St. Thomas Aquinas.
While one cannot be a judge of one’s own case, I’ll simply say that I’m not so naïve as to believe everything that secular history textbooks would tell us. The Inquisition and Crusades, as a few examples, are often criticized and denigrated by secularists, but for the Catholic, they can only be viewed as positive things in Church history.
I’m not sure you understood what I wrote. Because the Old Covenant was fulfilled by the New, the Seder meal, as a prefigurement of the Eucharist sacrifice, may no longer be celebrated. To do so would give the impression of rejecting Jesus Christ as the Messiah.
Jesus was Jewish, and indeed the Jews were Messianic people chosen by God, from whom the Messiah would come. Hence, the Israelites were set apart from everyone else. However, what many Catholics fail to realize is that because the Jews rejected Christ their Messiah, they have lost their position as God’s chosen ones, and this title has been passed on to the holy Catholic Church, the new Israel. (And likewise, it logically follows that for a Jewish person, the proper way to give due reverence to his heritage is to convert to Catholicism, the one true faith.)
In addition, the all-inclusive, euphemistic statement so popular these days (“we are all brothers and sisters!”) is fallacious and doctrinally incorrect. Only the baptized (through water, blood, or desire) are children of God, and our brothers and sisters, in communion with us.
Well all he was speaking about is that as Christians we no longer need to keep Jewish traditions as part of our faith.,
This is far fetch from telling the OP that a Catholic Parish having a Seder Meal is a sin.
He’s saying more than that.
If you are going to do this, I HIGHLY recommend that you invite Roy Schoeman, a Catholic author, radio host, & convert from Judaism.
He offers a “Passover Seder in the Light of Christ” which is very educational. My Parish hosted him last year.
Yes, this is bad. This is when gentile Christians participate (knowingly or innocently) in Judaising.
However, to have a Hebrew Catholic come in to teach the about the Seder and re-enact SOME OF IT, as an academic exercise is not a sin.
Roy Schoeman (who is a Hebrew Catholic and attends an FSSP Parish) offers a great Seder program for Catholics who want to learn about our Jewish history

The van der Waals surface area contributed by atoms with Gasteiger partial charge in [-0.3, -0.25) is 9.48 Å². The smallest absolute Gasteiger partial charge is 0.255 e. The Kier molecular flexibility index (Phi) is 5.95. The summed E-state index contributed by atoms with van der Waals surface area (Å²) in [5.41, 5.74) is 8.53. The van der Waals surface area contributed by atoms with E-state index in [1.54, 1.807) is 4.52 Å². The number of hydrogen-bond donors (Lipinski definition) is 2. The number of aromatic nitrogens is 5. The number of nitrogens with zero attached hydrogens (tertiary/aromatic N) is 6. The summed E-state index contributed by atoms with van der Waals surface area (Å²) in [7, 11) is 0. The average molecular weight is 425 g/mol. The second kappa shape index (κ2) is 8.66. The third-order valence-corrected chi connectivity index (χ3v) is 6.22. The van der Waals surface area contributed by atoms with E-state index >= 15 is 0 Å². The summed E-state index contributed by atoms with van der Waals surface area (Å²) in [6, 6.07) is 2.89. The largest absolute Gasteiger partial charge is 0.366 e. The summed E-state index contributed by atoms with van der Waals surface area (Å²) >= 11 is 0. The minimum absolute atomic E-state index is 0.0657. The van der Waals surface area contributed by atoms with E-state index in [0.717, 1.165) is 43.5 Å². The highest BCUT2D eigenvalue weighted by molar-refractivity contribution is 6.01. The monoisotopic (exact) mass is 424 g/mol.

NOTE: I just re-read your post and I’m wondering if this is actually Roy Schoeman program?
If it is, it’s actually pretty good. He does recommend the dinner afterward, but that part is NOT religious. It’s just a way to tie in some fellowship together after wetting your pallet by tasting traditional Seder meal.
NOTE: He doesn’t not really do as “mock Seder” as you really don’t do the liturgy. It’s more of a walk though the Seder, similarly to a Catholic performing a walk through of the Mass.
Yes to this.
The Jewish Sedar Meal does not recognize Jeus as the Messiah. We are New Testament people, with new laws and new rites, that fullfulled the old laws and old rites. If by our actions we go back or attempt to go back and celebrate in the way people did before Christ, we are denying Him with our actions and denying His fullfillment of the law and His Sacrifice for our salvation.
Hit the nail square on the head right here.
Explanations of the Seder are fine, a little acting out and walkthrough is fine, and samples of Seder food are fine.
But it’s not terribly appropriate, or ecumenical, to hold a liturgy of another faith. And a Seder is definitely a liturgy, even though it’s a home liturgy.
Through various circumstances, I once ended up attending this “passion play” thing that was actually a Masonic version of the Last Supper, including Mass-like bits that weren’t directly from the Gospel. It was really really offensive to me as a Catholic (and probably to any Christian paying attention), because it was so much like a liturgy, while actually being all about Mason stuff. (Not to mention the obvious but unexplained callouts to secret Mason stuff, which was annoying.)
A lot of Jewish people feel similarly queasy about Christians holding seder meals, and I can see why.
Obviously we are within our rights to do this stuff, but the whole 1970’s thing of going to the parish center, sitting around separate little tables, and pretending to have a seder meal (but nobody ever shelled out for roast lamb, of course!) is just not a super-good idea.
In my experience, there’s also never a clear distinction between “stuff Jews did at the Seder in Jesus’ time and before” and “stuff Jews did after Christianity got popular.” Mrs. Goldstein down the street is not going to serve the same dishes that the Virgin Mary did, even if they stem from the same ideas.
As Fr. Phillip Wolfe points out in the following presentation, the current practice of 'Seder meal’s is a violation of the 1st Commandment.
What is important to know is that the Eucharist is the most important Sacrament of all. It is the perfect gift we received from God.
Also, God prefigured the Eucharist in many ways during the Old Testament times. One of them is seder meal.
With more research, one realizes that other important traditions from the ancient hebrews are also there, such as the symbolism of eating the Mannah, the food from God, during the desert wandering. There were rituals related to the Bread of the Presence that existed in the old Temple of Jerusalem, which also prefigures the Eucharist.
However, although it is important knowing these details, it isn’t necessary. Great Saints and mysticals of the Church knew the value of the Eucharist by only contemplating its misteries and greatness. After all, it is God Himself that is made present
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